So you've built a rather nice fancy Place. You're quite proud of it. You're hoping that people visit and admire it. You find yourself dropping in every time you're near, just to see if anybody has left any comments. And you find yourself happening to be near surprisingly often. Sadly though, there aren't that many comments. Is this because people aren't visiting? Or is it because people are visiting and not saying anything? Wouldn't you love to know? This is a program to let you find out.
This page assumes that you've already got a memory installed in your Place, as detailed in the previous tutorial. If you are unsure about this, then it is recommended that you reread that first.
All you need is one Increment Memory Contraption. As the name suggests, what this does is to take a Memory, and add or subtract a number from it. We will use this to count how many times a guest does something in your room.
Set the parameters to point to the memory that you're using, choose to increment by numbers, specify 1, and then put this in the top line of a program in the first room of your Place. Now next time that you visit your Place, go to Programs - Edit Memories - View Player Records. You'll have a list of everybody who's entered the first room of your house (since you set up the program), together with how many times that they've been in the front room.
Note: What is really being counted here is how many time this guest has done something in your front room. So that the first time a guest comes in, the program fires and your memory will be set to one for them. If they say something, then the program will fire again, and the memory will increase to two. If the guest leaves and re-enters the room or looks at a page the memory will count again.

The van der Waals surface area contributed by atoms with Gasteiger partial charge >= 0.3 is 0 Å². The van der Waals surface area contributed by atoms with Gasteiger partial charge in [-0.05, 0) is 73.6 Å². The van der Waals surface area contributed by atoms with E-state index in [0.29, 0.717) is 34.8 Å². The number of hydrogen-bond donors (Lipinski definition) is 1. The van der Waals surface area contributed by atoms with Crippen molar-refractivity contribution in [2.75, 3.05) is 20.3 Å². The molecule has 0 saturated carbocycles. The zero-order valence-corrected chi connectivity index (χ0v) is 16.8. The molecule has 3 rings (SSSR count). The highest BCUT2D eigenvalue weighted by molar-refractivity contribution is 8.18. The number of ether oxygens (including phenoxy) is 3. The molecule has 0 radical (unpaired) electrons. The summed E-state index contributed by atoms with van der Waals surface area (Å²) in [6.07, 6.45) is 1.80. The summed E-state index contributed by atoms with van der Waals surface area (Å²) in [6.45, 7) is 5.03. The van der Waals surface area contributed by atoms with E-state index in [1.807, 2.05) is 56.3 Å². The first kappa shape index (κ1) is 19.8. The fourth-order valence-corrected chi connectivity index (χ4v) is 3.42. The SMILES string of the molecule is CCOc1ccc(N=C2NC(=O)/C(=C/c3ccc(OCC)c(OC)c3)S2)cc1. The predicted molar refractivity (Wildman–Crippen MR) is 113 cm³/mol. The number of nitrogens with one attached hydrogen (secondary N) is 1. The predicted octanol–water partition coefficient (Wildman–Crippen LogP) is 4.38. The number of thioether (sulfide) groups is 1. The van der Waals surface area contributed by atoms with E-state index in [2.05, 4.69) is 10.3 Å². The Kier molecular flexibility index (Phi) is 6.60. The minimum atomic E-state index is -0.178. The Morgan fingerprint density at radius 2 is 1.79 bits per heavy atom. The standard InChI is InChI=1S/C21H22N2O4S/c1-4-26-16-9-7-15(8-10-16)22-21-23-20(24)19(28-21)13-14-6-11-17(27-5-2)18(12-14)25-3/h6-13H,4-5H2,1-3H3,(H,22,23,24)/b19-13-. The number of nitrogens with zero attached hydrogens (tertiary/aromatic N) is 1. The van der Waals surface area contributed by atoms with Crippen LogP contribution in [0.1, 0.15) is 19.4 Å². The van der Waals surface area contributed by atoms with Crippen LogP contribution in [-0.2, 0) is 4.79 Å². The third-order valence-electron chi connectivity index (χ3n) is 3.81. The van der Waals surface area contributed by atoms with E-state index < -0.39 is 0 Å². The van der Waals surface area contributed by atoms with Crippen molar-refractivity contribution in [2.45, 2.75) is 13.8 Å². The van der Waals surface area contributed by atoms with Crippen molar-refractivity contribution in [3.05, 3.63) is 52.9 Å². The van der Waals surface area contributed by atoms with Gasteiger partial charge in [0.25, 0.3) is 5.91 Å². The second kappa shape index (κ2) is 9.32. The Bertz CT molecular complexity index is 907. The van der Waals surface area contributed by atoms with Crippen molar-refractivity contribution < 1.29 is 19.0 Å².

You'll have probably noticed that the Increment Memory Contraption had the options to increment a Memory not just by a number, but instead by another Memory or a Thought. Incrementing one Memory by another is useful for adding the contents of two Memories together, a situation which may arise on occasion although we won't give an example here. So what is a Thought? Well that's a whole subject in itself, one that will be covered later in the Advanced Techniques section. For the moment I'll just say that it's a sort of short term Memory, and that you don't have to worry about it for the time being.
Extension of the basic idea.
This is a great start. But perhaps you'd like to have an idea about where in your Place that your guest has been. Have they been up to the gallery in the west wing and seen your prized collection of perpetual motion machines? Down to the circus in the garden with it's amazing pogostick dancing rhinos? Where?
To keep an eye on this, put programs with Increment Memory Contraptions in these places as well. There's a cunning trick that you can pull to keep all of this information in one memory. If you want to check on your gallery and your circus as mentioned above, then in your gallery, set the Increment Memory Contraption to increment by 10. In the circus, set your contraption to increment by 100. Now when you View Player Records, you will see for each guest, a number, 238 say. This means that this guest has visited the circus twice, the gallery three times, and your front room eight times.
Note: There is a potential inaccuracy here. If a guest comes in and starts gabbing on in your front room without ever going any deeper, then your memory could read say 12, meaning twelve things done in the front room, rather than gallery visited once and the front room visited twice. Similarly if your guest comes in and out of your Place several times. In practice this shouldn't be too much of a problem. You should have a pretty good idea of what's going on.
Note for budding programmers.
Wahay! Your first use of a memory. You should have enough awareness of programming to understand how the program works. The thing to really note is the cunning trick of using different digits in your number to stand for different things. We will return to this later. The next tutorial will focus on having programs which read memories and act accordingly.
Procede to the next Memories tutorial.
Return to Memories I: Introduction.
Return to Places overview.